We had been sitting in a beautiful hotel in the city of Fès, Morocco, watching the sunset.
The guidebooks Kate had researched all recommended visiting the bar at the Sofitel for a gorgeous view of Fès under the setting sun and it was worth the cost of the cocktails.
Numerous other tourists had obviously read the same guidebooks because there were groups of older travellers, families and loved-up couples, all jostling for chairs by the floor-to-ceiling windows.
Of course the cameras were out as people took advantage of the glorious panorama to get fabulous photos. And Kate’s right – I just can’t help myself.
If I see a dad positioning his family just to get a wonderful group snap of a magical holiday, I’ll always offer to take the photo for them.
Far better to have a shot of the family complete than always have one member missing in action, behind the camera. The same with couples. Surely they’d like at least one photo of themselves, happy and in love, than return home with endless images of one or the other in a spectacular spot.
I don’t just offer when I’m overseas. One of my favourite runs is through Western Springs park in Auckland. The lake and the green open spaces attract all sorts of visitors, so if I see a group of tourists taking snaps, I’ll always stop and offer to get one of them all. Truth be told, I’m happy to take a breather on any run I’m doing, but I also like that people are pleased
I’ve offered. I get very few people who say no, and if they do, that’s okay too.
That’s why my family call me the Labrador – I bound up to people, all goofy and friendly, wanting my ears scratched (metaphorically speaking) and seeking human interaction.
My daughter and my husband – indeed, a number of my friends – are different creatures entirely. When my daughter remonstrated with me for engaging in a lengthy chat with our waiter at one of the restaurants we visited,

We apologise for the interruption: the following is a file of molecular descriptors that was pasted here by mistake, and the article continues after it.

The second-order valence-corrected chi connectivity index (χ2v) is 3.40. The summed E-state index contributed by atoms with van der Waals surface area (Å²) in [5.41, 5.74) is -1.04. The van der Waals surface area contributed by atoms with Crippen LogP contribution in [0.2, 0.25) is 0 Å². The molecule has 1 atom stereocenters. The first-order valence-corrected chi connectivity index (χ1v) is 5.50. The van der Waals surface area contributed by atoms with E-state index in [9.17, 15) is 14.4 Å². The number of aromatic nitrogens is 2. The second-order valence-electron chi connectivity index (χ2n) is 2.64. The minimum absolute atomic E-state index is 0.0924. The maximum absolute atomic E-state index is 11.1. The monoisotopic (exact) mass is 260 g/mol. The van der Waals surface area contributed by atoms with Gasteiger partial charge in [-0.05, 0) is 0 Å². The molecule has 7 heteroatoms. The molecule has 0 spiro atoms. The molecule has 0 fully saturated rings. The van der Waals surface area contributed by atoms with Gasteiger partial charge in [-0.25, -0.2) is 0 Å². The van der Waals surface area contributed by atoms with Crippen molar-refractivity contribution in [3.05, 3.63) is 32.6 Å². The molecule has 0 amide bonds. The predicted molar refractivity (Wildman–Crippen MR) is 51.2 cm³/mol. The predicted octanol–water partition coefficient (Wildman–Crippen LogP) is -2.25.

I told her I couldn’t help it and just like talking to people and find them interesting.
Kate’s as happy as a clam, sitting reading a magazine in a doctor’s waiting room, but
I, on the other hand, will glance desperately around, hoping to catch somebody’s eye to spark up a conversation.
Long train journeys and plane flights are very happy hunting grounds for we Labradors – I inherited my Labby tendencies from my mum, who can turn the most mundane trip into a fabulous story, thanks to striking up conversations with all sorts of people.
It’s just as well, really, that I find talking to people so fascinating.
Given my primary job is that of a talkback host, I don’t think I would have lasted long in the chair if a person’s recounting of a life-changing moment merely induced a jaw-splitting yawn.
Still, it’s good we’re all different. It would be exhausting to live in a world full of needy Labrador types, all wanting to give affection and receive attention, and I concede there are merits to being aloof, mysterious and selective.
Sometimes I’m forced into silence. My school girl French wasn’t enough to converse with the people of Morocco, so I had to take a back seat and let Tom do all the talking while we were there. “Isn’t it just as well I’m not multilingual?” I whispered to Kate in the back of the taxi.
“Imagine if I could be a Lab in three different languages!” She blanched.
“That might be a bit much, Muzz – I’m not sure if I could bear it,” Kate replied.
She may have to. I’ve just signed up for French lessons at the Alliance Française.
Like Kerre’s column? Listen to her on her return to Newstalk ZB, Monday to Thursday, 8pm to midnight.